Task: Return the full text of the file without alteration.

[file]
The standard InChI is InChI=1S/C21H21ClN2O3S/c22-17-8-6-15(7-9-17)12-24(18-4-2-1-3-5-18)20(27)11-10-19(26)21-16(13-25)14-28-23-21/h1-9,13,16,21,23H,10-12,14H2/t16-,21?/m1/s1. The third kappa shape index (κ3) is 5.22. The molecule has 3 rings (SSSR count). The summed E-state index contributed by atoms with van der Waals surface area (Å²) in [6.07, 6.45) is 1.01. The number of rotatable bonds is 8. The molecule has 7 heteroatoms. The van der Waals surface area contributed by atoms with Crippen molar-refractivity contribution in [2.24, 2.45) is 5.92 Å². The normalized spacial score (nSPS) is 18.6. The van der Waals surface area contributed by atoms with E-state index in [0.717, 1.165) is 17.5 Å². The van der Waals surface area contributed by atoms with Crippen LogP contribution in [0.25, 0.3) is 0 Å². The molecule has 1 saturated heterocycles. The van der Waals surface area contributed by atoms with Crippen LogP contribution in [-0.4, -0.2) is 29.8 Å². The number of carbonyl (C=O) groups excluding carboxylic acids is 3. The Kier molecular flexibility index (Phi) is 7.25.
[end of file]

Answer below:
The standard InChI is InChI=1S/C21H21ClN2O3S/c22-17-8-6-15(7-9-17)12-24(18-4-2-1-3-5-18)20(27)11-10-19(26)21-16(13-25)14-28-23-21/h1-9,13,16,21,23H,10-12,14H2/t16-,21?/m1/s1. The third kappa shape index (κ3) is 5.22. The molecule has 3 rings (SSSR count). The summed E-state index contributed by atoms with van der Waals surface area (Å²) in [6.07, 6.45) is 1.01. The number of rotatable bonds is 8. The molecule has 7 heteroatoms. The van der Waals surface area contributed by atoms with Crippen molar-refractivity contribution in [2.24, 2.45) is 5.92 Å². The normalized spacial score (nSPS) is 18.6. The van der Waals surface area contributed by atoms with E-state index in [0.717, 1.165) is 17.5 Å². The van der Waals surface area contributed by atoms with Crippen LogP contribution in [0.25, 0.3) is 0 Å². The molecule has 1 saturated heterocycles. The van der Waals surface area contributed by atoms with Crippen LogP contribution in [-0.4, -0.2) is 29.8 Å². The number of carbonyl (C=O) groups excluding carboxylic acids is 3. The Kier molecular flexibility index (Phi) is 7.25.